Alpine strawberries

by Lila Das Gupta

Alpine strawberries are exquisite in taste, and although much smaller, they are ever-bearers, which means they go fruiting until the first frosts...

Alpine strawberriesI have a soft spot for alpine strawberries: on our very first allotment our next door neighbour gave my then wee daughter a clump to grow in her own raised bed. We left them on the plot when we moved, but my daughter still talks about them fondly.

If you have limited space, or are growing in pots, I always consider alpine strawberries a better bet than garden strawberries. Alpine strawberries are exquisite in taste, and although much smaller, they are ever-bearers, which means they go on fruiting until the first frosts. The plants themselves are also daintier than garden strawberries, so they make a very pretty ground cover.

You can still just about get away with sowing alpine strawberry seed this May, since the cold winter weather has put planting back by a few weeks.

I sowed a variety called 'Baron Solemacher' in a heated propagator a few days ago, but I've also ordered some plants online. Bare-rooted plants are held in cold storage, which means they can be sent out any time up to July to crop in the same year.

My original alpine strawberries were of an unidentified variety, but amongst the most flavoursome ones are 'Mara des Bois', which you can find in French markets, 'Alexandria', which has fewer but larger fruit than the Baron listed above and 'Gariguette', another French variety which has a distinctive long shape. The latter is grown by Raymond Blanc in his restaurant garden in Oxfordshire.

My alpine strawberries will be used as edging on my lettuce beds at home where I've dug in some home-made compost to enrich the soil. All we need now is some warm weather - it won't be long before I'm opening the backdoor first thing to pick these red gems for my breakfast bowl.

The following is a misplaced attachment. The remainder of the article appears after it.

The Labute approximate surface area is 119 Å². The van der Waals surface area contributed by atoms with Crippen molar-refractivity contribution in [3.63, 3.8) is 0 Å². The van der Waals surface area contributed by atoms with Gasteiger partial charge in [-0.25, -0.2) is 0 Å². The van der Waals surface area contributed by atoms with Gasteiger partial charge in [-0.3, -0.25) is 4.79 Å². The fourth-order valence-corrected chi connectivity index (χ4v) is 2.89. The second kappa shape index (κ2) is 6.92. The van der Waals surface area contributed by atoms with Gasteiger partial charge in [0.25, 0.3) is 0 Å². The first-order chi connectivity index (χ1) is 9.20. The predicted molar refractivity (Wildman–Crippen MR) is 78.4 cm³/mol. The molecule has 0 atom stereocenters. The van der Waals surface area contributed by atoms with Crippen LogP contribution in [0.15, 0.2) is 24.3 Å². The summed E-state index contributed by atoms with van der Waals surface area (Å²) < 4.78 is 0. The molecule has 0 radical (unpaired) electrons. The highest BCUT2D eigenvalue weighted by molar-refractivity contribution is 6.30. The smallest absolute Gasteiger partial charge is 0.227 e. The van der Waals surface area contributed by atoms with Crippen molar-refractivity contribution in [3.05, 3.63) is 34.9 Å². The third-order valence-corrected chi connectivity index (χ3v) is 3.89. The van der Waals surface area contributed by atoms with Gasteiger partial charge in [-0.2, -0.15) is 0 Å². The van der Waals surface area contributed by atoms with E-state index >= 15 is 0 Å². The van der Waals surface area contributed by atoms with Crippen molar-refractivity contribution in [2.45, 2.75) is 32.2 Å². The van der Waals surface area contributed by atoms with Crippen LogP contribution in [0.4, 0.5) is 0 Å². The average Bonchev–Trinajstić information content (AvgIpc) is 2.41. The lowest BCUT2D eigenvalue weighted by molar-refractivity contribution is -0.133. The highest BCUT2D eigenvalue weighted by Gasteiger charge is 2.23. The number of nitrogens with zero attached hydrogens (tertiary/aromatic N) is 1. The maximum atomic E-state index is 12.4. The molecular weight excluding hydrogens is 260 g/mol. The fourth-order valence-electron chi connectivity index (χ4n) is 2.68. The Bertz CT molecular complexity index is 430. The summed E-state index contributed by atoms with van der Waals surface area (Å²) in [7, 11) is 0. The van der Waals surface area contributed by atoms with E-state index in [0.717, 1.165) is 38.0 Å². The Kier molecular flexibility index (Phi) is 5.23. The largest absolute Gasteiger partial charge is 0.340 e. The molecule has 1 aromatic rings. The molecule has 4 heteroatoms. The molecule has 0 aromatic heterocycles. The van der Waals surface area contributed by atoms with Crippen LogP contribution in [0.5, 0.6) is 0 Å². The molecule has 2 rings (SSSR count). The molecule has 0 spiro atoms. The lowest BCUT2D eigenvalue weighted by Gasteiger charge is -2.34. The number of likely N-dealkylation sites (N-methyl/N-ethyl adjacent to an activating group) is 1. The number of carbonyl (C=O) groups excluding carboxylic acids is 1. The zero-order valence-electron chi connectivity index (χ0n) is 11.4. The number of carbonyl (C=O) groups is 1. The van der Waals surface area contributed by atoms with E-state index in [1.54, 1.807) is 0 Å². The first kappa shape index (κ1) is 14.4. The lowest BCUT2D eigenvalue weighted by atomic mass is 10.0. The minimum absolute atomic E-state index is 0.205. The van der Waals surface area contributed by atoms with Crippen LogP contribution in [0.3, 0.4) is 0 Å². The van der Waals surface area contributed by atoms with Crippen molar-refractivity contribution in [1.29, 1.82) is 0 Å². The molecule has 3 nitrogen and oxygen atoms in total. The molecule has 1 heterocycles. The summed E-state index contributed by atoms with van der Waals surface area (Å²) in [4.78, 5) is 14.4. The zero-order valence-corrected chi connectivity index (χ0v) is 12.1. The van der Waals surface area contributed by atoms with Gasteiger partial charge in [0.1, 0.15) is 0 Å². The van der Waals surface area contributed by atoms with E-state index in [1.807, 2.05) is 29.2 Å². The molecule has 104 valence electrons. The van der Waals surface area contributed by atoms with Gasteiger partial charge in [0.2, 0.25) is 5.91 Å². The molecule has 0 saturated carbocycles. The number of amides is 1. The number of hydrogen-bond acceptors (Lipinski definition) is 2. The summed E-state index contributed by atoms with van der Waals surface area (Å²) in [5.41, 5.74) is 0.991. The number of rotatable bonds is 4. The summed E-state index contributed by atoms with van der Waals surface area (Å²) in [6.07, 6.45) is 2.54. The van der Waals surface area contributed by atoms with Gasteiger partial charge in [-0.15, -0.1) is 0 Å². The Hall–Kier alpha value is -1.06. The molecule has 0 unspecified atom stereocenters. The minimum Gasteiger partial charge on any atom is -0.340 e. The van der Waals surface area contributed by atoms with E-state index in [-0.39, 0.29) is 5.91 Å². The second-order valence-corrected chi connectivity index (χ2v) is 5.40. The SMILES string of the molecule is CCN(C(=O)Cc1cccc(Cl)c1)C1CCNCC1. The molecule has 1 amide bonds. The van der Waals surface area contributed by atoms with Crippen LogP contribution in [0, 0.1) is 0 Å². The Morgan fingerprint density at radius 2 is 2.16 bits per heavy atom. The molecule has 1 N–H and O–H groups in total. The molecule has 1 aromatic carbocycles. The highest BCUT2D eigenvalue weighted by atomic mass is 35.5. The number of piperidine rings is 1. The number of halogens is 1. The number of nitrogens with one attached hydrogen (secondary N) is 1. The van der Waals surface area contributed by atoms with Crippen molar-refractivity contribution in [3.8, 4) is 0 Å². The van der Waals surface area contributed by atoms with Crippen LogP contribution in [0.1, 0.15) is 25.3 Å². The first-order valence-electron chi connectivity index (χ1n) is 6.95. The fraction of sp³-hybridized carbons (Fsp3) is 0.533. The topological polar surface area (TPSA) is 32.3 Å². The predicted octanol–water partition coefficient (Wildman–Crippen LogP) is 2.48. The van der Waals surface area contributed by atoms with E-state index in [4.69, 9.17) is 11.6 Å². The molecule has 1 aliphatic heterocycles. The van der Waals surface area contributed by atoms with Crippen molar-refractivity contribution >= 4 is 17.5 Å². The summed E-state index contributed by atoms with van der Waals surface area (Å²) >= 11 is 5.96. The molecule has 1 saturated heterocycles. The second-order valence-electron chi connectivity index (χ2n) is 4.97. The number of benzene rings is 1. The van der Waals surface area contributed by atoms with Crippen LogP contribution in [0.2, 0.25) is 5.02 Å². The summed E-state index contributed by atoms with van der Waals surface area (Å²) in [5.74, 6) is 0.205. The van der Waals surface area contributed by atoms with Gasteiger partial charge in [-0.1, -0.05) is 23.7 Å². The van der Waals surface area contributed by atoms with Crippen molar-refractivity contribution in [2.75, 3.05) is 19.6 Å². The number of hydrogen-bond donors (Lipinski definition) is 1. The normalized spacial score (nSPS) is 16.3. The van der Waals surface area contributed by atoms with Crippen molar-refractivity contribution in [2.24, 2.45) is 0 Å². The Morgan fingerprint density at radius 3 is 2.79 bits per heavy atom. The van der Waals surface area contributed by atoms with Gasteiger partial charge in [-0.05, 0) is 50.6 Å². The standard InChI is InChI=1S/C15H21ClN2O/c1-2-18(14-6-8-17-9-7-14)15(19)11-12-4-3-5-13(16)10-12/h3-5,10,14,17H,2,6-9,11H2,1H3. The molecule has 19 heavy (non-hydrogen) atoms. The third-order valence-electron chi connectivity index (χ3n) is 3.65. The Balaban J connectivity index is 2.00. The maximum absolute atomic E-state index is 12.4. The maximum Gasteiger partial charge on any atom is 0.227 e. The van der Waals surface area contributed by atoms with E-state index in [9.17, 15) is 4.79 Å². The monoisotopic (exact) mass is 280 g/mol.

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Gardeners' World Web User 07/05/2010 at 22:20

Are these the same as wild strawberries. I was recommended to grow these so i ordered some seed online late february. They grow slowly once germingated, but are coming on now and i think they are ready to plant out in a few weeks time. Can't wait for my first harvest. But with my newly planted garden strawberries i pinched out the flowers last year and now they are full of flowers, should i do that with the wild ones aswell.

Gardeners' World Web User 10/05/2010 at 08:54

Wild or woodland strawberries are the same as alpine strawberries, though the named cultivars above have bigger fruit than the ones you see growing wild. I don't pinch the flowers out, though if you have quite a few plants it would make an interesting experiment to do so on a few of them to observe what happens.

Gardeners' World Web User 10/05/2010 at 11:19

Judging from the weather forecast, alpine strawberries might be the only fruits worth growing. Shame there are no alpine tomatoes.

Gardeners' World Web User 11/05/2010 at 07:36

In my former, old established, cottage garden, I had wild strawbs everywhere. Although many were only pea-sized, they had a delightful cologne flavour,great for topping posh desserts, or just nibbling when lying in the grass. Anyone have an idea how to get wild ones back into my new garden? I miss the little darlings.

Gardeners' World Web User 11/05/2010 at 09:13

potagergirl- you can buy the seeds now and sow them. They will take about a month to germinate but you will be able to plant them out in the summer and leave them to do their thing. They will soon find their preferred habitat.

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